LG also claims that the phone’s screen, an IPS Quantum Display that it says is the first of its kind anywhere, is 25 percent brighter (500 nits) and has a 20 percent wider color range than its previous QHD screens on mobile devices. Contrast has improved by 50 percent over last year’s G3, up to 1,500:1.



Translated in the real world, we can attest that the G4 is indeed noticeably brighter. When both are placed side by side on maximum brightness, the G4 is much more luminous and colors look more distinguished than the G3.

Compared to its competitors, the handset is brighter than the One M9, but it looked a tad dimmer than the Galaxy S6 and the iPhone 6s. This is especially noticeable when looking at a blank white swatch. Both iPhones had the purest and brightest whites, followed by the Galaxy S6. And while both the G4 and the One M9’s displays aren’t bad by any means, they did look a touch more washed-out compared to the other two.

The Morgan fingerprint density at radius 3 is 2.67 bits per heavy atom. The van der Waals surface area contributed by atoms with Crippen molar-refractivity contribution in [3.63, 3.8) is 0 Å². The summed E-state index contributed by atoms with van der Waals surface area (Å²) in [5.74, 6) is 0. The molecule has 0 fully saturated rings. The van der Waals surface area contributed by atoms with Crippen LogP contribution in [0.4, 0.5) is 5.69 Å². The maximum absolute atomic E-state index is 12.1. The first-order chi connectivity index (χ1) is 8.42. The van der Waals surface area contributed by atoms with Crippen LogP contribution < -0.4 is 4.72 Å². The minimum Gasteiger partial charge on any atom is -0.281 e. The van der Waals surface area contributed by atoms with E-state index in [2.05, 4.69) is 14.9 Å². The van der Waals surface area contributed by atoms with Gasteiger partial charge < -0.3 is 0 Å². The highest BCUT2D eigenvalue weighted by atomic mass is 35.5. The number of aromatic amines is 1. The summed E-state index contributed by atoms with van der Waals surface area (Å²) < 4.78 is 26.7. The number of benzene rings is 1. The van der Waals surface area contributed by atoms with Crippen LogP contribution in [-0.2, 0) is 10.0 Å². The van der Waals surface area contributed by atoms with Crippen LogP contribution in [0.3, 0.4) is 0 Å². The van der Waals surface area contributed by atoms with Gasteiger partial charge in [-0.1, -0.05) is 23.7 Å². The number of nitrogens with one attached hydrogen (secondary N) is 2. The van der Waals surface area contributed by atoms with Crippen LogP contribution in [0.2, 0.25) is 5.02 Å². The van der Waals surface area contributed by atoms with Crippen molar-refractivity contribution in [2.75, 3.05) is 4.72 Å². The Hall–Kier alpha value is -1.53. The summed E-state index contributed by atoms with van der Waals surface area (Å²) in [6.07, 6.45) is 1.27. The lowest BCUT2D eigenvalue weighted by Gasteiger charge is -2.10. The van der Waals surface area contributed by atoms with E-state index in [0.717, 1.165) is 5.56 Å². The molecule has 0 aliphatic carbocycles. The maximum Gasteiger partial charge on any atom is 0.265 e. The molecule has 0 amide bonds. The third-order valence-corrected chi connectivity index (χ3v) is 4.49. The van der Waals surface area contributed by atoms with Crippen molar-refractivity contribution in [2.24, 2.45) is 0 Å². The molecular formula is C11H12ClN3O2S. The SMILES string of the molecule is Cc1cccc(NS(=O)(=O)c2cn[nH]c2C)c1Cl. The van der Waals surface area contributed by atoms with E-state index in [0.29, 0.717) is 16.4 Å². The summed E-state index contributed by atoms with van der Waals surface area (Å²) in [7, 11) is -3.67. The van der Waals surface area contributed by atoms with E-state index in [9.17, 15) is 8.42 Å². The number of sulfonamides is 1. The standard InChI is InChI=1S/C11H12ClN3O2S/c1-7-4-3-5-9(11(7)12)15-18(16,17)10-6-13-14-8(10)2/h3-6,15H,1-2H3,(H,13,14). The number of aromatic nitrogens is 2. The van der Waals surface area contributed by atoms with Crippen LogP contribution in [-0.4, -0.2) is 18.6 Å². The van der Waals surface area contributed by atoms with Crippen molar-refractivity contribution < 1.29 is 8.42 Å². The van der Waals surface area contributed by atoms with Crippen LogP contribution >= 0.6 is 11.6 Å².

LG also reports that its phone’s color accuracy has improved, resulting in more true-to-life red and blue tones. Though it’s not necessarily noticeable when looking at the G4 by itself, color differences become more discernible when placed side by side with others. Red hues on the G4 looked similar to the One M9, with tones coming off as deeper and authentic. On the Galaxy S6 and iPhones, reds appeared more orangey and unrealistic.


Skin tones and blues also appeared true-to-life on the G4 and One M9, though on the iPhone 6s they looked the most accurate. And while the Samsung has made improvements over the years with the Galaxy’s over-saturation, skin tones came off drastically warmer, and its blues still looked more turquoise or greenish compared to the other three. Blacks came off well on the LG’s device too. Though the Galaxy S6 had the deepest and darkest black hues, the G4 was a solid second. On the iPhones and One M9, blacks tended to look a bit more washed-out and gray.



Similar to the LG G Flex 2, the G4’s display is curved. However, the former is arched about four times steeper, whereas the curve on the latter is barely noticeable to the eye. In fact, you can only really see it if you place the phone face down on a flat surface. It also doesn’t make a notable impact on comfort. Though it’s nice to hold in your hand and up to your face while on a call, that’s mostly thanks to the round back that curves from left to right and contours to your palm.